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Most residents have maintained, restored, and renewed the heritage homes of this district, preserving the original architectural style. That is all to the good. Others, however, have transformed old houses into approximations of current styles, or indeed built new homes in styles popular today. These are also contributions to the neighbourhood. The little house and garage (above) near the corner of Erie and Ellis are probably a century old, but with creative reshaping and current colours, they look positively avant-garde.

About 2015, new residents replaced a decrepit house on River Road between Bampfield and Seneca, with a contemporary, modern eclectic bungalow. It is a beautiful home (below). Only a purist would complain that it does not suit the neighbourhood.

One would never guess that the attractive, very modern home (below) at the corner of Otter Street and River Road, is actually a duplex. Designed by a Buffalo architect and built in 1985, it is an obvious asset to a streetscape of much older homes in more traditional architectural styles.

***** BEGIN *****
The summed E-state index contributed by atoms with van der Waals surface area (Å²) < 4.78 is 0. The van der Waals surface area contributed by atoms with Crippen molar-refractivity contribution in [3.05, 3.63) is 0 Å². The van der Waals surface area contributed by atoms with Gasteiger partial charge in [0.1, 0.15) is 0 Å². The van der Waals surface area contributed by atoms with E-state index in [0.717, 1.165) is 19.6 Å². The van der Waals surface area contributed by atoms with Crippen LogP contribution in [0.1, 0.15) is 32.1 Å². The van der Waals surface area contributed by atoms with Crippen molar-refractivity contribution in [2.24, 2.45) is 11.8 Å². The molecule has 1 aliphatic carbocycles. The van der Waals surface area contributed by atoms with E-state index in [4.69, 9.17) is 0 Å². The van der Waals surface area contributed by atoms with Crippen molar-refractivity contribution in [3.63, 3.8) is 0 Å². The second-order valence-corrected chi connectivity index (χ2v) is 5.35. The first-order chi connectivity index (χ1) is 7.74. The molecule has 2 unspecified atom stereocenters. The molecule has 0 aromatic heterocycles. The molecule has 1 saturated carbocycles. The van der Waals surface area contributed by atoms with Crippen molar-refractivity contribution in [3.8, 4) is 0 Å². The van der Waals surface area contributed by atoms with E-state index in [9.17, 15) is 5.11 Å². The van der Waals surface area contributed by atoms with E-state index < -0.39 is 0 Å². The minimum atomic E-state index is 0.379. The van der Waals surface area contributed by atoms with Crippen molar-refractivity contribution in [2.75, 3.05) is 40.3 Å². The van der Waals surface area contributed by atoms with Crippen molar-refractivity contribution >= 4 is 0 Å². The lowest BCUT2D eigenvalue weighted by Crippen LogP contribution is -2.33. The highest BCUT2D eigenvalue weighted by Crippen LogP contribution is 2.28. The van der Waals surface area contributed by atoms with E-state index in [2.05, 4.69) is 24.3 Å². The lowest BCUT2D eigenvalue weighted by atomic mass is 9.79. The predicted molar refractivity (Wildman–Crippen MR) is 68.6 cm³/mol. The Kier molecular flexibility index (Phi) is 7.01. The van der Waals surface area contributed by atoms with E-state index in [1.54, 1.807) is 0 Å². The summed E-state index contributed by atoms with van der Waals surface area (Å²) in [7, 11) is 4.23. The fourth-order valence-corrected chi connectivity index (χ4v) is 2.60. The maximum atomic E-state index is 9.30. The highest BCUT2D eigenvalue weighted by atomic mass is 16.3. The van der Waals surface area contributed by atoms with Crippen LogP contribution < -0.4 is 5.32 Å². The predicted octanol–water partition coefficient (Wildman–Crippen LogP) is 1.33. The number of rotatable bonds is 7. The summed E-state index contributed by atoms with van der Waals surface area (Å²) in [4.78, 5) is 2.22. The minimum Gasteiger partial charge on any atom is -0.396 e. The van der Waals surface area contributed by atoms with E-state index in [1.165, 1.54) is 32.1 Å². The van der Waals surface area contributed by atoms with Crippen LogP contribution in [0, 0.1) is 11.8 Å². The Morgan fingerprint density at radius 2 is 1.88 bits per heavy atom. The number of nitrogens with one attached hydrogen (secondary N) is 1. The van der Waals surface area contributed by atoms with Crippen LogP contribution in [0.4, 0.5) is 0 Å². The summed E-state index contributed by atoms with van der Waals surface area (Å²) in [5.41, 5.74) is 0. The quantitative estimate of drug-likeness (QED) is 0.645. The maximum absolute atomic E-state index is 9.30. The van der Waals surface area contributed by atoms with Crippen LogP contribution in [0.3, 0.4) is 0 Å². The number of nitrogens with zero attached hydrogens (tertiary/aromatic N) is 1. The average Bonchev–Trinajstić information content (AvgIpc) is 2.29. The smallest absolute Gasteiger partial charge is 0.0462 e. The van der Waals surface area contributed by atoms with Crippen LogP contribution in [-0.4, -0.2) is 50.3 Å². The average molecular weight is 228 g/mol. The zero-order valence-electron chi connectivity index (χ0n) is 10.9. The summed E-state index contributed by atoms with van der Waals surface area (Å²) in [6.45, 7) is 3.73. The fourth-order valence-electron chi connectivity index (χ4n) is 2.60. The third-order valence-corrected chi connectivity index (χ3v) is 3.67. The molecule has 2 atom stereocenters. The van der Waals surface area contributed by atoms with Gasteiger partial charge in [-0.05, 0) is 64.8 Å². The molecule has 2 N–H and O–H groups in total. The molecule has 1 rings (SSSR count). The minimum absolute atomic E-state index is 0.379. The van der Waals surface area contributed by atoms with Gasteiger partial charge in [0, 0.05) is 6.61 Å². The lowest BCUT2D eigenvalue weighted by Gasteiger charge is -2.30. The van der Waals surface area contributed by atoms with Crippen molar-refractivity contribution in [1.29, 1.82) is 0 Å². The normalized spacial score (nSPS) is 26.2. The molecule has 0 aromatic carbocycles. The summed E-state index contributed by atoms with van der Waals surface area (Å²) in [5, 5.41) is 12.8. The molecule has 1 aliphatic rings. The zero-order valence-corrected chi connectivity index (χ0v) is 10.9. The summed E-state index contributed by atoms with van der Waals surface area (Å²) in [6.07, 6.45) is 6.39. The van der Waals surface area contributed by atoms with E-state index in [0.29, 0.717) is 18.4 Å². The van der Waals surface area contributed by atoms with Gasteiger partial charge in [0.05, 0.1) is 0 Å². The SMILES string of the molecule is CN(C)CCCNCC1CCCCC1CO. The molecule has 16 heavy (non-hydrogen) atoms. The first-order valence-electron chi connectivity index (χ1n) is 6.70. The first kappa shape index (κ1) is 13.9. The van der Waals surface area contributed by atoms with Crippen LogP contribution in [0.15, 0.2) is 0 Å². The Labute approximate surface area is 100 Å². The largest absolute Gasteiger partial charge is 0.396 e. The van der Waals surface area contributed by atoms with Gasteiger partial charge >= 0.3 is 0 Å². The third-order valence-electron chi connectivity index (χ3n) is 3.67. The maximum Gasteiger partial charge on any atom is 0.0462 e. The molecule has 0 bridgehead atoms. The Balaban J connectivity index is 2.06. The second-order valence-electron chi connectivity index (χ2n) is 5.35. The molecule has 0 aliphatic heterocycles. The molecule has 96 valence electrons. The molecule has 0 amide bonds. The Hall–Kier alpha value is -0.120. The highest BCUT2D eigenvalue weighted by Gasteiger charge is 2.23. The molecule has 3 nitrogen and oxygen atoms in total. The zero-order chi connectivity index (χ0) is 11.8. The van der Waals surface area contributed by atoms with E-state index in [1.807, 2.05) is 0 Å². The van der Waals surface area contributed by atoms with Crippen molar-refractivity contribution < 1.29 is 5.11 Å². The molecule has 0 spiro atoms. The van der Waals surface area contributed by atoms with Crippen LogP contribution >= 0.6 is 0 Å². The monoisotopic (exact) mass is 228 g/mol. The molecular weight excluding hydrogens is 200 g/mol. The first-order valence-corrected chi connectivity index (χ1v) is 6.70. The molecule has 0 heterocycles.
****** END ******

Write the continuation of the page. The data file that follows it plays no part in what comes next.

After World War II, a couple of dozen small, storey-and-a-half bungalows were built on the west side of Ontario Avenue, backing onto the Michigan Central Railroad tracks. But now the tracks are gone, replaced by the Olympic Torch Trail. The location has become more desirable. So have many of the homes, enlarged and embellished. Compare the two below. The one at left is the original, unadorned, cookie-cutter, postwar box. The one at right is the same essential house but with a welcoming porch and a garden that could almost be called voluptuous.

Below is a similar comparison: a semi-detached on Ontario Avenue 30 or 40 years old, the right side inhabited by people who like a few shrubs and flowers, the left side by people who like lots and lots of them. The River Road Neighbourhood includes residents of both kinds, probably a larger proportion of the latter than in typical suburbs.

Among homes built in this district in the past 30 years, the one shown below near the corner of Eastwood Crescent and River Road is probably the most striking. Its grand, overpowering, Greek-Revival façade would have lots of company in Washington, DC, or on the acropolis in Athens, but there is not much comparable in Niagara Falls.

Let one final pairing of homes conclude this sampling of recent architecture in the River Road neighbourhood. Which of the two below is a heritage building, and which is brand new? Answer: the one at left is a good century old, while the one at right is newly constructed, not quite finished, but in a Victorian style that makes it seem of similar vintage as the one next door. These homes are on River Road near its intersection with Ellis St.

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